“What does working out look like when I’m on my own? And how do I reckon with competitive athletics in my body as I am?” Lucy asked themselves while navigating fitness in quarantine.
A major part of their eating disorder recovery has involved repairing their approach to movement — a process that is both challenging and exciting, especially as their body changes over the course of treatment. Having grown up receiving messages from coaches and athletics at large that athletes must look and move in a certain way, they continue to remind themselves that fatness and fitness need not correlate.
“What does it mean to show up to the gym and, again, be fatter than a lot of the people there and still be grounded in my mission and what I want to do and my belonging in that space?” they said of their effort to disentangle the ideas of having fat and feeling good in their body.
As they continue their journey with movement, Lucy is preparing for a recently-approved fall pre-season at a gym whose space feels especially promising.
The gym’s motto? “If you have a body, you’re an athlete.”
In a year marked by little personal interaction, it may come as no surprise that a mental illness infamous for being difficult to identify and diagnose could fly under the radar.
Asked whether the pandemic made it challenging for those with eating disorders to seek and receive help, Dr. Rodgers said the answer is easy: “Yes, because [eating disorders] are difficult to detect. Yes, because people often delay before reaching out for help. Yes, because even when they have, it can sometimes take people a while to identify what that assistance and help would look like.”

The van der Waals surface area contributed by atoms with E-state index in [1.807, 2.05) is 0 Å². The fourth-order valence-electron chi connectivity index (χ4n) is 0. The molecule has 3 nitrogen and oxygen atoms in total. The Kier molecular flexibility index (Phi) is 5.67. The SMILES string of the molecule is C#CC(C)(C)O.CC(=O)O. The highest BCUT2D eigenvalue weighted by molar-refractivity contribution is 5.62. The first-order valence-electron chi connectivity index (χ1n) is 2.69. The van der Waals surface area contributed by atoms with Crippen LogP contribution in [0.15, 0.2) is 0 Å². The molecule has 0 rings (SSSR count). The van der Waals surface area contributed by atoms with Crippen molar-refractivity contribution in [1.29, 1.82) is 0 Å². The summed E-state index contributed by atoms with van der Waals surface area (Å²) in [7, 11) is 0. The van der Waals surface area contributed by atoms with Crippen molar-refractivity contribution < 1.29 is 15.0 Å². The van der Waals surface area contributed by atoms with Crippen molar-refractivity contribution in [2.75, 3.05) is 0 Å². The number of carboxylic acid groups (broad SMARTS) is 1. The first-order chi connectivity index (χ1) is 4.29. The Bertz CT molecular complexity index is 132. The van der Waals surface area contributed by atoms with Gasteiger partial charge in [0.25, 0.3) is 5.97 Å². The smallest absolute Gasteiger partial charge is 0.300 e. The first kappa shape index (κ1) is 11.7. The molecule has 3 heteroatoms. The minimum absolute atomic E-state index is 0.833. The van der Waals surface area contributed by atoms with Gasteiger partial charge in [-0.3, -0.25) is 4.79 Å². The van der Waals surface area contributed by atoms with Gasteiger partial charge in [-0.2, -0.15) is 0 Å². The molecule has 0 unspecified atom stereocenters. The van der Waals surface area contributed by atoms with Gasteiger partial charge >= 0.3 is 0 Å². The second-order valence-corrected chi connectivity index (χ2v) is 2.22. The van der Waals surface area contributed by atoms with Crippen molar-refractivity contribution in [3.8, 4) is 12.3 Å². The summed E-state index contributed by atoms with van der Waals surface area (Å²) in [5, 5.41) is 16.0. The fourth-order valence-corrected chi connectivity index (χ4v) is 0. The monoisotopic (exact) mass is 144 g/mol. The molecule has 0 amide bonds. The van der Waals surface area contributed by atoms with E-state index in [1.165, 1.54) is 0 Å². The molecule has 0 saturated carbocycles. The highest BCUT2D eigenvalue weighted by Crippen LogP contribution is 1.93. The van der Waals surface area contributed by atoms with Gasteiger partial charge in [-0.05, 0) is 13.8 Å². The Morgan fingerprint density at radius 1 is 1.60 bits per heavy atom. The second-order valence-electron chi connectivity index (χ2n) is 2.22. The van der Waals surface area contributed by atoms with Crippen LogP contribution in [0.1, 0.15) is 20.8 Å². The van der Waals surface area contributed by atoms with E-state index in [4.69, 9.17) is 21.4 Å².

Even though Jane had been in therapy since the beginning of the pandemic, she came to realize that the help she was getting wasn’t solving the problem it needed to — the problem that she didn’t want to admit she had. Her longtime therapist had been approaching her eating disorder as a manifestation of her Obsessive Compulsive Disorder, and, after a year, the treatment method clearly wasn’t working.
“I had to turn this point where I was like, I am going to do the thing — the hard thing,” she said of her decision to change therapists and treatment approaches. “You have to decide that you’re going to fight [the disorder] in a real way, because you can fake fight for a long time.”
Now, as the upcoming school year approaches and students plan to move on campus, a new set of barriers to recovery may be surfacing — the imminent shift in social environment, food environment, and support systems among them.
Still, Jane said that she is entering this next semester with a renewed sense of maturity and confidence in her ability to thrive independently. Being away from school over the last year actually helped eliminate some of her college-related anxieties. Off campus, she didn’t worry as much about missing out socially, helping her recognize that the people or parties that once stressed her out are less worth her energy.